Screening means testing for a disease when there are no symptoms or history of that disease. Doctors give a screening test to find a disease early on, when treatment may work better. Scientists have studied several types of screening tests for lung cancer. A review of these studies by experts shows that more information is needed. It is not known if these tests can help prevent deaths from lung cancer.
Examples of screening tests for lung cancer include-
- Chest X-rays.
- Sputum cytology (looking for cancer cells in phlegm under a microscope).
- CAT scans of the lungs (CAT scans are detailed images of the inside of the body, made by a computer that combines X-ray images taken from different angles).
There is fair evidence that low-dose CAT scans, chest X-rays, and sputum cytology can find cancers earlier than they would be found without screening, but there is little evidence that these screening tests actually prevent people from dying from lung cancer.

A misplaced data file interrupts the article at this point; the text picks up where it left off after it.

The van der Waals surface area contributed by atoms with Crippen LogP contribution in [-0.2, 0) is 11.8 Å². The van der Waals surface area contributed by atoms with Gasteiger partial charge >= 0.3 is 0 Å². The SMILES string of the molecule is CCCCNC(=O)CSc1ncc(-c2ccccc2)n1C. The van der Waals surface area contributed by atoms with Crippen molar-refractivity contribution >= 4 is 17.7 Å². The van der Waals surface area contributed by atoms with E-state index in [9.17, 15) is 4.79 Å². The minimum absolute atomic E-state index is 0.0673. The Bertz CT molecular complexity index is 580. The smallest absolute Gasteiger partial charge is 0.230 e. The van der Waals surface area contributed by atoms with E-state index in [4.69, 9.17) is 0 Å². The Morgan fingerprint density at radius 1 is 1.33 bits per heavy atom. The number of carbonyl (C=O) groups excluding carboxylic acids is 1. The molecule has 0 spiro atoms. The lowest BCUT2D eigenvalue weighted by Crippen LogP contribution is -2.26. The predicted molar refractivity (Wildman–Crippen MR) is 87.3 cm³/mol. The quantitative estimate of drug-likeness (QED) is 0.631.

Screening also has its downside. Screening tests may find spots (abnormalities) in the lungs that are not cancers. However, a screening test does not always show the difference between cancers and other abnormalities that are not cancers. More tests may be needed to find out if the spot is a cancer. These tests might include removing a small piece of lung tissue for more testing (biopsy). This means that some people might have a surgical procedure even though they don't have cancer. These procedures have risks associated with them. They also can cause anxiety and cost money.
Experts do not know if the benefits of screening outweigh the potential harms. For these reasons, experts do not currently recommend for or against lung cancer screening. Screening for lung cancer with chest X-rays was once promoted by some experts, but researchers found out that people who were screened did not have a lower death rate than people who were not screened.
Studies are underway that will help provide more information about the effectiveness of more modern screening tests.